As a non-native, non-LDS, itinerant hack writer, now more than a year into his second tour of duty in Salt Lake City, I've heard all the horror stories about living among Mormons.
Heard, but not experienced.
Neither of my sons has ever come home in tears because some neighbor kid wasn't allowed to play with him. I've probably had fewer elders knock on my door here than I did in New York, and they've all been nothing but polite.
There's no shortage of coffee spots. OK, the liquor laws here are pretty goofy. But I don't drink that much. And I grew up in Kansas, where the attorney general once boarded an Amtrak train to shut down the club car and warned the airlines flying overhead that he had his eye on their tiny, overpriced bottles of booze, too.
Some people see the LDS religion as silly. A great many of them, especially those cruel enough to stand on street corners during big church events, holding nasty signs, belong to another faith that still other people see as just as silly. It feels like arguing over whether Superman could beat up Captain America.
But one thing I do tell friends from away. These birds know how to build a city. Wide boulevards. Large blocks. Some beautiful buildings. And, after a dubious flirtation with a couple of downtown malls that looked like a fleet of Borg cubes on the doorstep of the church's Temple Square, a sparkling new downtown shopping center that had the people, LDS and non, packed in the other day.
I'm on the Ain't City Creek Center Grand bandwagon because folks around here, especially those who aren't in with the Dominant Culture, should be happy for one thing. The Church of Jesus Christ of Latter-day Saints is many things. But it never has been, and never will be, the deadliest creature alive for urban areas.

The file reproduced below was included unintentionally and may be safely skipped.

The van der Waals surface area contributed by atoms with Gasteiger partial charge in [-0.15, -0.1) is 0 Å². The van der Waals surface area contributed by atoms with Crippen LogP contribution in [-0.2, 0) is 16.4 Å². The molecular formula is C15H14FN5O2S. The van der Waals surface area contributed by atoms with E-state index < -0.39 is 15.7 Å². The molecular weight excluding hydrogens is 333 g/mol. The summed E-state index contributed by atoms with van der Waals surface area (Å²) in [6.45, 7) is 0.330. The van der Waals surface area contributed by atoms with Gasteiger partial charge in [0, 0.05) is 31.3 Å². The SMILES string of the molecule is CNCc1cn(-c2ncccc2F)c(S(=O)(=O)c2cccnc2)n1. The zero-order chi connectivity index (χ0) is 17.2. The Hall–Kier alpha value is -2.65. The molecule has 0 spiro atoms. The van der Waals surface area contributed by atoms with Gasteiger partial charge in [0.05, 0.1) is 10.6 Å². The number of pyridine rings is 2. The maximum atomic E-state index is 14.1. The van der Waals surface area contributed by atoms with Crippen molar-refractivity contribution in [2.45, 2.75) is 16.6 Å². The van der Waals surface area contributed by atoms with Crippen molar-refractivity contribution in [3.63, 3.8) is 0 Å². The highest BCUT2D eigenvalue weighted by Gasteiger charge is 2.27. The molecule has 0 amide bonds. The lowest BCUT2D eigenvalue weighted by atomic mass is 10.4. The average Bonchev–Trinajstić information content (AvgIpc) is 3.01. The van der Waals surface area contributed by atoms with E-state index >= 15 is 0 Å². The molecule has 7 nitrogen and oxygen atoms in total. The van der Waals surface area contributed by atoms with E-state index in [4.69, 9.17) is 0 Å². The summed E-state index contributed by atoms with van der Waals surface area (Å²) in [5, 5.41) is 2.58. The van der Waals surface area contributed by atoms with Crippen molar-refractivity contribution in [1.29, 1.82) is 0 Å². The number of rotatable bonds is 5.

It is not an absentee landlord.
Spend a little time in Western New York State, as I did, and you will see why that matters.
The rotted-out core of downtown Buffalo is blamed on many things: High taxes, featherbedded unions, white flight, urban renewal and a light rail system that pushed the cars off of Main Street. But looking from block to block, one thing becomes clear: Buildings and blocks owned by locals are doing OK, sometimes thriving. Buildings and blocks owned by out-of-towners, held in speculative trusts by folks who live in New York City, have sat empty and deteriorating for decades.
It's even worse up the Thruway, in the city of Niagara Falls, where one of the Seven Wonders of the Natural World should be a monumental economic engine. But giant hunks of downtown, within walking distance of the falls, have been in a developmental deep freeze for years, held there by out-of-towners who don't care, or won't make a move without giant taxpayer subsidies. Even the opening of a huge casino and hotel owned by the local Seneca Nation has engendered little in the way of spin-off development.
So most of City Creek will be closed on Sundays. So there will be little in the way of alcohol. So there's no general interest bookstore or newsstand. (That's the fault of the Internet, not the landlords.) And so there is a principled argument to be made that religious institutions should only build hospitals, orphanages and schools, never Macy's, Nordstrom and Tiffany.
But LDS leaders, partnered with the Taubman outfit that builds high-end centers all over the place, have, without public subsidies, brought life to the core of their headquarters city six days of every week. If, on the seventh day, they want to rest, we can live with it.
George Pyle, a Tribune editorial writer, is actually more at home in truck stop cafes.